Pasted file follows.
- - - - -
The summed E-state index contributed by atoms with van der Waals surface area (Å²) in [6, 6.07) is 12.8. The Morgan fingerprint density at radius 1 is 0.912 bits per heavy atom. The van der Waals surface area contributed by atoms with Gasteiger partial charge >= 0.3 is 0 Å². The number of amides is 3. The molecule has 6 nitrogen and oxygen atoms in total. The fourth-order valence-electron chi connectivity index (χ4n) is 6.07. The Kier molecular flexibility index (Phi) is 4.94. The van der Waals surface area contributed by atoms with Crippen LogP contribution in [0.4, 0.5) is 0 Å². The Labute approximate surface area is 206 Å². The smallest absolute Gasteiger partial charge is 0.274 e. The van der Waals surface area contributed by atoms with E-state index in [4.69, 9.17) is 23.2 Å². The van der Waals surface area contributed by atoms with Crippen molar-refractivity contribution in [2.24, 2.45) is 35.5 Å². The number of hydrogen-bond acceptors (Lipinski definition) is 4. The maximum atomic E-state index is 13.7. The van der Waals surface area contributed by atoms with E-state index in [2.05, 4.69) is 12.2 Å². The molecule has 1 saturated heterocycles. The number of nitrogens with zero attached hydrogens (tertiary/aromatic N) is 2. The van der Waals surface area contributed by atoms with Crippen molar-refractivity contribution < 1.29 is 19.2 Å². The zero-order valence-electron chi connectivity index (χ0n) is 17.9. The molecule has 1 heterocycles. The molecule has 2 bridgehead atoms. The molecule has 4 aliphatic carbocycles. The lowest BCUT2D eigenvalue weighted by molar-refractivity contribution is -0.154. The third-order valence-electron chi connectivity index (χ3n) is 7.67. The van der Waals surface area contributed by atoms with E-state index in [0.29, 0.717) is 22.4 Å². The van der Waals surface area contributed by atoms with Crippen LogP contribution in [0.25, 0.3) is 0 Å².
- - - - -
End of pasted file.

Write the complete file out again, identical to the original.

The summed E-state index contributed by atoms with van der Waals surface area (Å²) in [6, 6.07) is 12.8. The Morgan fingerprint density at radius 1 is 0.912 bits per heavy atom. The van der Waals surface area contributed by atoms with Gasteiger partial charge >= 0.3 is 0 Å². The number of amides is 3. The molecule has 6 nitrogen and oxygen atoms in total. The fourth-order valence-electron chi connectivity index (χ4n) is 6.07. The Kier molecular flexibility index (Phi) is 4.94. The van der Waals surface area contributed by atoms with Crippen LogP contribution in [0.4, 0.5) is 0 Å². The Labute approximate surface area is 206 Å². The smallest absolute Gasteiger partial charge is 0.274 e. The van der Waals surface area contributed by atoms with E-state index in [4.69, 9.17) is 23.2 Å². The van der Waals surface area contributed by atoms with Crippen molar-refractivity contribution in [2.24, 2.45) is 35.5 Å². The number of hydrogen-bond acceptors (Lipinski definition) is 4. The maximum atomic E-state index is 13.7. The van der Waals surface area contributed by atoms with E-state index in [2.05, 4.69) is 12.2 Å². The molecule has 1 saturated heterocycles. The number of nitrogens with zero attached hydrogens (tertiary/aromatic N) is 2. The van der Waals surface area contributed by atoms with Crippen molar-refractivity contribution < 1.29 is 19.2 Å². The zero-order valence-electron chi connectivity index (χ0n) is 17.9. The molecule has 1 heterocycles. The molecule has 2 bridgehead atoms. The molecule has 4 aliphatic carbocycles. The lowest BCUT2D eigenvalue weighted by molar-refractivity contribution is -0.154. The third-order valence-electron chi connectivity index (χ3n) is 7.67. The van der Waals surface area contributed by atoms with E-state index in [0.29, 0.717) is 22.4 Å². The van der Waals surface area contributed by atoms with Crippen LogP contribution in [0.25, 0.3) is 0 Å².